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5.15 Frame Building Part 4: Binder Bolt




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This article is from the Misc Bicycles FAQs, by various authors.

5.15 Frame Building Part 4: Binder Bolt


The solid plugs which had been attached at the top of the seat stay
needed to be drilled and tapped so that a binder bolt could be used.
The seat tube was affixed to the angular table of the drill press, which
was affixed to the press table. The frame is then leveled against the
press table. To determine where to drill, first a centering bit is used
next to the seat tube. With this, subtract half of the diameter of the
centering bit - 250 thousands of an inch which puts the center of the
drill right on the tube. Add back the lug width, the half the bolt
diameter, plus some extra thousands for clearance. The table was moved
back 200 thousands of an inch, so in essence, the table was only moved
50 thousands in towards the tube. To cut the hole involved many bits.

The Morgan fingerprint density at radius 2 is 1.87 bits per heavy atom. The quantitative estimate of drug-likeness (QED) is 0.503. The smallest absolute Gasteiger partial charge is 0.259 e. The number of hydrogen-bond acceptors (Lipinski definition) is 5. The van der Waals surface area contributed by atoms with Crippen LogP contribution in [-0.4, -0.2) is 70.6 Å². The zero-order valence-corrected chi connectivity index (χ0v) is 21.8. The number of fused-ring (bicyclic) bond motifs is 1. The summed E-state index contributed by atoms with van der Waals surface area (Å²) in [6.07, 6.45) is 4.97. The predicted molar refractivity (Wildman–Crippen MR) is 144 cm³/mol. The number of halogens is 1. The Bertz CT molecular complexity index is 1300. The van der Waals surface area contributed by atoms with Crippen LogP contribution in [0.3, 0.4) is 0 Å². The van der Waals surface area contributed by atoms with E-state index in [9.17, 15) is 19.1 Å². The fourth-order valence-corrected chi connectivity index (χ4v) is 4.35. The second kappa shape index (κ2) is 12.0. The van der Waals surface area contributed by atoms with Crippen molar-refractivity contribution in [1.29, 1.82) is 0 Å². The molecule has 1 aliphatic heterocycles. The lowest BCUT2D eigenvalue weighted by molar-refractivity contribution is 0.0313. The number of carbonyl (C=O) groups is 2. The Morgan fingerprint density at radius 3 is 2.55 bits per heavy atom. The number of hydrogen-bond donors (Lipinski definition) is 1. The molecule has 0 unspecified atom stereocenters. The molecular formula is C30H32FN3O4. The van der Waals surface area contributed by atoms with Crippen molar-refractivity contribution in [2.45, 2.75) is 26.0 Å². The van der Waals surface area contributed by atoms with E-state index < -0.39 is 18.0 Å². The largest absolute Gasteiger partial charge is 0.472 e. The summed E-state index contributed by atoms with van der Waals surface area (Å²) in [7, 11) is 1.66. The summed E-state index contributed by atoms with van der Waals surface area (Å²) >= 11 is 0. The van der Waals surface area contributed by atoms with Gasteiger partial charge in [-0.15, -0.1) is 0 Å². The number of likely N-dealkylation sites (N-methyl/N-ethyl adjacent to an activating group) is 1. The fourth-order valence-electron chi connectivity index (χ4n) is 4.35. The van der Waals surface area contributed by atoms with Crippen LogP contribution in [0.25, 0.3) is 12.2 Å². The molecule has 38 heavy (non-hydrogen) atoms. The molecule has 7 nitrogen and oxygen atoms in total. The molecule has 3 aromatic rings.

First was a start bit to get a hole started since the seat stays are at
an awkward angle. The bit is lowered slowly to get the best cut. Once
a hole is started, a bit of the inner diameter of the thread of the bolt
is used to cut through the seat stays, but not all the way through.
Once through the first stays, the bit is held in place by the hole while
starting into the second stay, which is also on an angle. Next a bit a
little larger than the outer diameter of the bolt is used to cut through
the first stay and slightly into the second stay. The bolt does not
need to be threaded in the first stay. Cutting just into the second
stay allows easier access for the threading bits. A bit of the outer
diameter of the bolt head is used to countersink the bolt into the first
stay. Next a threading bit is used to cut the thread. For this, Dave
just starts with the drill press and then does the rest by hand. The
bit is made to push metal scraps out the other end, but the hole wasn't
drilled all the way through. He would twist a little forward, then back
to clean the scrap, forward again, back again, etc. This bit had a
pointed end, so the last little bit wasn't threaded. So finally, a
bottoming threader was used, with a flat bottom, to finish the last
couple threads.

We're not done yet here, even after 7 bits. A slow needed to be cut for
the binder bolt to work with. Typically a hacksaw probably would have
been used, but Dave has a large, table saw like blade which fit into the
press which was used to cut the back of the seat tube with. Yet another
bit was used to bottom out this cut and provide a circular bottom.
Finally a file and sandpaper was used to deburr this and smooth off the
edges a bit. Whew!


 

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